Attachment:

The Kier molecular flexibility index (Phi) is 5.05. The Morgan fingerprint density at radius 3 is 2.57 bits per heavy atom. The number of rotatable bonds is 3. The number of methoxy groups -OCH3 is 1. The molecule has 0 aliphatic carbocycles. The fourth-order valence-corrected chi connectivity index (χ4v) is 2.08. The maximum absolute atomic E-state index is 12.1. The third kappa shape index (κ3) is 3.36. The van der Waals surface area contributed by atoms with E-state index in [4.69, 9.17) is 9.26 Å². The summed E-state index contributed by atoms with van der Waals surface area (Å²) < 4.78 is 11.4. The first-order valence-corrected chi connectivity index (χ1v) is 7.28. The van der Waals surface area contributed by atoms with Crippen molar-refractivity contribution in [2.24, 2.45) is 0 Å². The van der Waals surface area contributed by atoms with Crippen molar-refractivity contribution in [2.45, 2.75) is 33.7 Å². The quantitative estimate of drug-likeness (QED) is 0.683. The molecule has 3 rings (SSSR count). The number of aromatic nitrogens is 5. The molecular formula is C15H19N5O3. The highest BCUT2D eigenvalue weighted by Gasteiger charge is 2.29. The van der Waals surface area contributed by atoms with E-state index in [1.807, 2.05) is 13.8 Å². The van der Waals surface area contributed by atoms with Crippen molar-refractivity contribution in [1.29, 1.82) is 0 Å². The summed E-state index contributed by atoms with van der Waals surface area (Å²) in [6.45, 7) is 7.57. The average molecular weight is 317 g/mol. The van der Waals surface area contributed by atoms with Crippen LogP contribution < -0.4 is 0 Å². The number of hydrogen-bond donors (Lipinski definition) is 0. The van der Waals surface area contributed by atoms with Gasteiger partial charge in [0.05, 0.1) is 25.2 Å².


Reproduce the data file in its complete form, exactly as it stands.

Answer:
The Kier molecular flexibility index (Phi) is 5.05. The Morgan fingerprint density at radius 3 is 2.57 bits per heavy atom. The number of rotatable bonds is 3. The number of methoxy groups -OCH3 is 1. The molecule has 0 aliphatic carbocycles. The fourth-order valence-corrected chi connectivity index (χ4v) is 2.08. The maximum absolute atomic E-state index is 12.1. The third kappa shape index (κ3) is 3.36. The van der Waals surface area contributed by atoms with E-state index in [4.69, 9.17) is 9.26 Å². The summed E-state index contributed by atoms with van der Waals surface area (Å²) < 4.78 is 11.4. The first-order valence-corrected chi connectivity index (χ1v) is 7.28. The van der Waals surface area contributed by atoms with Crippen molar-refractivity contribution in [2.24, 2.45) is 0 Å². The van der Waals surface area contributed by atoms with Crippen molar-refractivity contribution in [2.45, 2.75) is 33.7 Å². The quantitative estimate of drug-likeness (QED) is 0.683. The molecule has 3 rings (SSSR count). The number of aromatic nitrogens is 5. The molecular formula is C15H19N5O3. The highest BCUT2D eigenvalue weighted by Gasteiger charge is 2.29. The van der Waals surface area contributed by atoms with E-state index in [1.807, 2.05) is 13.8 Å². The van der Waals surface area contributed by atoms with Crippen molar-refractivity contribution in [1.29, 1.82) is 0 Å². The summed E-state index contributed by atoms with van der Waals surface area (Å²) in [6.45, 7) is 7.57. The average molecular weight is 317 g/mol. The van der Waals surface area contributed by atoms with Crippen LogP contribution < -0.4 is 0 Å². The number of hydrogen-bond donors (Lipinski definition) is 0. The van der Waals surface area contributed by atoms with Gasteiger partial charge in [0.05, 0.1) is 25.2 Å².